1st leg of Advance cancelled, caught up on time with 2nd using taxi - refund?

JDA

Member
Joined
29 May 2019
Messages
9
Hi all. Simple question today I hope.

I had an advance ticket on the 1829 from Holmwood to Leeds, changing at Horsham and Stevenage. However, due to a broken down train, ALL services through Horsham and therefore all through Holmwood were cancelled about an hour before I was due to travel, with the published expectation being (still the case as of 2145) that the very last train of the night would run, leaving at 2347 and arriving at 0945 tomorrow. No thanks.

As of 1840 a rail replacement bus was published as being in place for Holmwood-Horsham and another for Horsham-Three Bridges, but with no bus in sight, the planned train leaving Three Bridges at 1913 and it being a 34 min drive with no stops, that wasn't going to work.

With no trains at all through Holmwood and a bus only every hour (we are a small village), the only way to make my booked train was a taxi to Redhill to meet it there at 1929. This I did successfully as my priority was to get there on time.

I spent £54 on the ticket plus £40 on the taxi (should have been £33 but "card machine was broken" despite being told they would take contactless, so paid 40 cash as who wants change at the moment!) due to being unable to arrive on time otherwise - but I will indeed arrive on time! Does this mean I'm not entitled to any sort of refund, despite not having used 1 1/2 of the 3 booked trains and having had to make my own way to the one that was operating? Anything I can do now, or should have done differently? Do I need to keep the physical ticket (unstamped so far, but tried in a Redhill barrier which of course spat it back out).

Thanks for any help!

P.S. very unimpressed at having to sort through piles of discarded tickets/receipts in the Redhill ticket machine tray with no hand sanitiser on hand. Feel they could do better in the current environment.Screenshot_20200626-182424_Trainline.jpgScreenshot_20200626-202500_National Rail.jpgScreenshot_20200626-202505_National Rail.jpgScreenshot_20200626-202510_National Rail.jpgScreenshot_20200626-202835_Maps.jpgScreenshot_20200626-180342_Chrome.jpg
 
Sponsor Post - registered members do not see these adverts; click here to register, or click here to log in
R

RailUK Forums

ForTheLoveOf

Established Member
Joined
7 Oct 2017
Messages
6,007
It's a very unfortunate incident but it is difficult to make out a strong cause of action. There is no right to have expenditure incurred in order to ensure on-time arrival reimbursed; had you waited until the first train or bus that was provided, and later been stranded en-route, you would have been entitled to alternative transport (i.e. a taxi) or overnight accommodation, as well as delay compensation where applicable. But having arranged your own taxi without getting prior authorisation beforehand, they could quite rightfully say "we could have got you there for less out of pocket expenditure".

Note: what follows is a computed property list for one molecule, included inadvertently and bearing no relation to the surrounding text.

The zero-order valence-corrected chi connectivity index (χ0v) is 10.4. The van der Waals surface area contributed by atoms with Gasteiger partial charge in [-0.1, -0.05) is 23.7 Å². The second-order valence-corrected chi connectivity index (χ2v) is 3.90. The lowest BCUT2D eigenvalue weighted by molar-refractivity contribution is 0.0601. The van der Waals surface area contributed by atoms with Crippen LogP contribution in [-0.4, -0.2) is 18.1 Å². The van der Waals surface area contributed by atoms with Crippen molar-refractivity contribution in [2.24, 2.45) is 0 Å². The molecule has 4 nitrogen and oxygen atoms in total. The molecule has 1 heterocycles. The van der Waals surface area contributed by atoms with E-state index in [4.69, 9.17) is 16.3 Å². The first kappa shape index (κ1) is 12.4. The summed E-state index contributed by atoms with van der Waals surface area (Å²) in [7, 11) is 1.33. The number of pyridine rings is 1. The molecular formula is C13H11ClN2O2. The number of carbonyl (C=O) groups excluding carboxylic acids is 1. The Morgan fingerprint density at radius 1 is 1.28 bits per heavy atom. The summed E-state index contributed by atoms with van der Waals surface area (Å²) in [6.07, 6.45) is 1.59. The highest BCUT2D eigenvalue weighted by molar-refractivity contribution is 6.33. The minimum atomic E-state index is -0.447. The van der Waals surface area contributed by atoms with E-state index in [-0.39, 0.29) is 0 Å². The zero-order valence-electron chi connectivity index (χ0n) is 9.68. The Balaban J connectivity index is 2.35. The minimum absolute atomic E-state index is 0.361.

One where I think you're going to simply have to ask for, and hope that they reimburse you as a gesture of goodwill.
 

JDA

Member
Joined
29 May 2019
Messages
9
OK, thank you. Any mileage in arguments along the lines of:

- Failure to provide 1 1/2 of the booked trains. Is the "product" sold only the end result (arrival at final destination) or is there a failure to perform argument based on having paid to travel on non-existent journey legs?

- My journey was in fact delayed after having started (vis-a-vis walking to the station - though before getting on any trains as none existed at the scheduled time) and required a taxi to continue effectively from that point

- Playing devil's advocate, had a RRB materialised the instant I left the station by taxi and got me to Horsham and then Three Bridges as fast as possible, this would still have resulted in being over an hour late. While they could have got me to Leeds for less outlay, they could not have done it on time.

I feel like I've fixed their problem here, and while this is still a better solution for me than taking the delay, it would be good to know any angle I can use.

Can always start with the polite ask as you suggest!
 

30907

Established Member
Joined
30 Sep 2012
Messages
8,916
Location
Airedale
I agree it is worth asking, and pointing out that you were unable to reach your booked train.

A taxi to Dorking would have probably got you on the 2030 at Kings Cross.
However if your RRB - or indeed the 93 bus - had made it to Dorking by say 1935 (which seems reasonably likely) and you had headed for London directly you would have been delayed by just over an hour and been entitled to a substantial chunk of delay repay.


Go via customer services not an online form.
 

JDA

Member
Joined
29 May 2019
Messages
9
I agree it is worth asking, and pointing out that you were unable to reach your booked train.

A taxi to Dorking would have probably got you on the 2030 at Kings Cross.
However if your RRB - or indeed the 93 bus - had made it to Dorking by say 1935 (which seems reasonably likely) and you had headed for London directly you would have been delayed by just over an hour and been entitled to a substantial chunk of delay repay.


Go via customer services not an online form.